Demopolis native named at top of fieldBy Staff Reports Published 6:53pm Tuesday, March 20, 2012
Demopolis native William Gantt, a graduate of Demopolis High School and the University of Alabama, has been named among Birmingham’s top-ranked attorneys in civil litigation by two of the city’s publications.
Gantt, an attorney with Huie, Fernambucq & Stewart, LLP, is included among Birmingham’s “Top Attorneys” in March 2012 editions of Birmingham Magazine and B-Metro Magazine. Birmingham Magazine is published by the Birmingham News. B-Metro is designed to cover topics of importance to residents within the city’s metropolitan area. Both rankings are based upon favorable ratings of Gantt taken from surveys of Birmingham area attorneys.
The son of the late Wynell and Bill Gantt of Demopolis, William graduated from the University of Alabama School of Law in 1981. He has practiced in Birmingham and defended civil cases throughout Alabama since his graduation from law school and admission to the Alabama Bar.
He is a member of the American Bar Association and the Birmingham Bar Association and has served as Membership Chairman of the Birmingham Bar and contributed articles to Alabama Lawyer Magazine and The Addendum, two publications of the Alabama State Bar that are circulated to members of the state’s legal community.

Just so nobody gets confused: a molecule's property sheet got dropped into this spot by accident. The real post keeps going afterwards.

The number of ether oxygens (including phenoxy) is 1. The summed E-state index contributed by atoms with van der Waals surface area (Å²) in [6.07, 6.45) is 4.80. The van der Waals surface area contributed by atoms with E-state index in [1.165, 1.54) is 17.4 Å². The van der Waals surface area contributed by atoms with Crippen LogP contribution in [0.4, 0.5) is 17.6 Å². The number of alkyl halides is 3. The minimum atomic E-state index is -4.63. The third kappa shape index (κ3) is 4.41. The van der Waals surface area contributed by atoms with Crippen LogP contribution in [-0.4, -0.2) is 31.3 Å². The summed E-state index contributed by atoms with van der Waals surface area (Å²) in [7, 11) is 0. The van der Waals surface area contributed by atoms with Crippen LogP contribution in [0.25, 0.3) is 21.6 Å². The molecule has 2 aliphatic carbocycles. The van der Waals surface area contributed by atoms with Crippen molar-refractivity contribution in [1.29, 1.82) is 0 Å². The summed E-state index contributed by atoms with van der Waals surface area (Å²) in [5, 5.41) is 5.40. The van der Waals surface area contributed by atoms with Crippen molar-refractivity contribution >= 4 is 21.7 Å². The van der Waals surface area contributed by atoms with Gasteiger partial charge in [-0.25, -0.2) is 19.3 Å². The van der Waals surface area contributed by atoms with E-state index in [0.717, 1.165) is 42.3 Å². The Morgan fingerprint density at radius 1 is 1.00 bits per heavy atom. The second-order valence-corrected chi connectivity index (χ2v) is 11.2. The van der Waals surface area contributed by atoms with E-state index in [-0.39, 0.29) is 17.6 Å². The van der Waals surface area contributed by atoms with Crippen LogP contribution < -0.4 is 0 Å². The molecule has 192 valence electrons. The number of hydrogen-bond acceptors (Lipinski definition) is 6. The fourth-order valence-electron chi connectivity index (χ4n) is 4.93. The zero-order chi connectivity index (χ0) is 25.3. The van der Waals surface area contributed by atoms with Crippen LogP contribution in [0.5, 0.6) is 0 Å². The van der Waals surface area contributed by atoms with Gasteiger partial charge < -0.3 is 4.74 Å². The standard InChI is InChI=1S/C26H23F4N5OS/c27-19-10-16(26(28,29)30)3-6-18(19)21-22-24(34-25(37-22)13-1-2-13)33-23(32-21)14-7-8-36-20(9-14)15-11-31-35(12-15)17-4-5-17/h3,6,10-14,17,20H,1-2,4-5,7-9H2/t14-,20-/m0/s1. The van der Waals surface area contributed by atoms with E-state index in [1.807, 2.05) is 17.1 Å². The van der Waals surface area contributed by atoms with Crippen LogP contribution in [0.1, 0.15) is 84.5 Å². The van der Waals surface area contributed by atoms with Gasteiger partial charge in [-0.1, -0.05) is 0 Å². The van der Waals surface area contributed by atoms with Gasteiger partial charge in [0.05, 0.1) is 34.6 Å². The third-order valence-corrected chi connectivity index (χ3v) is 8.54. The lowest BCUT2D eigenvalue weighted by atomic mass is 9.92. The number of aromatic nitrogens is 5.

Recently, in January 2012, he spoke about worker’s compensation topics in a meeting of local human resources managers at Bryan Whitfield Memorial Hospital.
In Demopolis, Gantt serves on the board of the Friends of Gaineswood. He is a member of the Marengo County Historical Society and serves as the tri-state Director of the Southern Literary Trail, which includes Demopolis and other towns of literary significance in Alabama, Georgia and Mississippi.
The Trail receives frequent grant support from the Alabama Humanities Foundation, the state branch of the National Endowment for the Humanities. Gantt is a current member on the advisory board to the Alabama Center for the Book, headquartered at the University of Alabama in Tuscaloosa. The Center promotes literacy and book arts in Alabama.